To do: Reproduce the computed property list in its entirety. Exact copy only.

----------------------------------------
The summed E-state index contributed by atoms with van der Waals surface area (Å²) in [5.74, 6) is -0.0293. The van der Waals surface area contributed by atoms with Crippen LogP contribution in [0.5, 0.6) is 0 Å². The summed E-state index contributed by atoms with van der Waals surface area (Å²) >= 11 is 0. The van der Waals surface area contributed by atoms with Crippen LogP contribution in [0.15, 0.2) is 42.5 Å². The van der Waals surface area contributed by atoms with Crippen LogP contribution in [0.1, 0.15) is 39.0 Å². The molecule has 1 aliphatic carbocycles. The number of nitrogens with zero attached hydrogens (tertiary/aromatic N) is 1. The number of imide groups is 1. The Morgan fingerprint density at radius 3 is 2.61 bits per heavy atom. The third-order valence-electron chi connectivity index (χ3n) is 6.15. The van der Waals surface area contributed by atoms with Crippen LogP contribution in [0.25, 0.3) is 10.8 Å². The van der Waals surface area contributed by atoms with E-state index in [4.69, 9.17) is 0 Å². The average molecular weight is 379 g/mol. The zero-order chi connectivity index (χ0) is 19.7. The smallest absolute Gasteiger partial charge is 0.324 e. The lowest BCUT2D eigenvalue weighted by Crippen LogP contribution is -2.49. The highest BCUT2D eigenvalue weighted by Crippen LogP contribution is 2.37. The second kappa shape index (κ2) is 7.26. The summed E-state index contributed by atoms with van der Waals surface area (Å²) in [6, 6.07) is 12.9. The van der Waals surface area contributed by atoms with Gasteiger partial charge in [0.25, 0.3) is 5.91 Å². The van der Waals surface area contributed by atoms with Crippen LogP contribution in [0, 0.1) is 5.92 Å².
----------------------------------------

The summed E-state index contributed by atoms with van der Waals surface area (Å²) in [5.74, 6) is -0.0293. The van der Waals surface area contributed by atoms with Crippen LogP contribution in [0.5, 0.6) is 0 Å². The summed E-state index contributed by atoms with van der Waals surface area (Å²) >= 11 is 0. The van der Waals surface area contributed by atoms with Crippen LogP contribution in [0.15, 0.2) is 42.5 Å². The van der Waals surface area contributed by atoms with Crippen LogP contribution in [0.1, 0.15) is 39.0 Å². The molecule has 1 aliphatic carbocycles. The number of nitrogens with zero attached hydrogens (tertiary/aromatic N) is 1. The number of imide groups is 1. The Morgan fingerprint density at radius 3 is 2.61 bits per heavy atom. The third-order valence-electron chi connectivity index (χ3n) is 6.15. The van der Waals surface area contributed by atoms with Crippen LogP contribution in [0.25, 0.3) is 10.8 Å². The van der Waals surface area contributed by atoms with E-state index in [4.69, 9.17) is 0 Å². The average molecular weight is 379 g/mol. The zero-order chi connectivity index (χ0) is 19.7. The smallest absolute Gasteiger partial charge is 0.324 e. The lowest BCUT2D eigenvalue weighted by Crippen LogP contribution is -2.49. The highest BCUT2D eigenvalue weighted by Crippen LogP contribution is 2.37. The second kappa shape index (κ2) is 7.26. The summed E-state index contributed by atoms with van der Waals surface area (Å²) in [6, 6.07) is 12.9. The van der Waals surface area contributed by atoms with Gasteiger partial charge in [0.25, 0.3) is 5.91 Å². The van der Waals surface area contributed by atoms with Crippen LogP contribution in [0, 0.1) is 5.92 Å².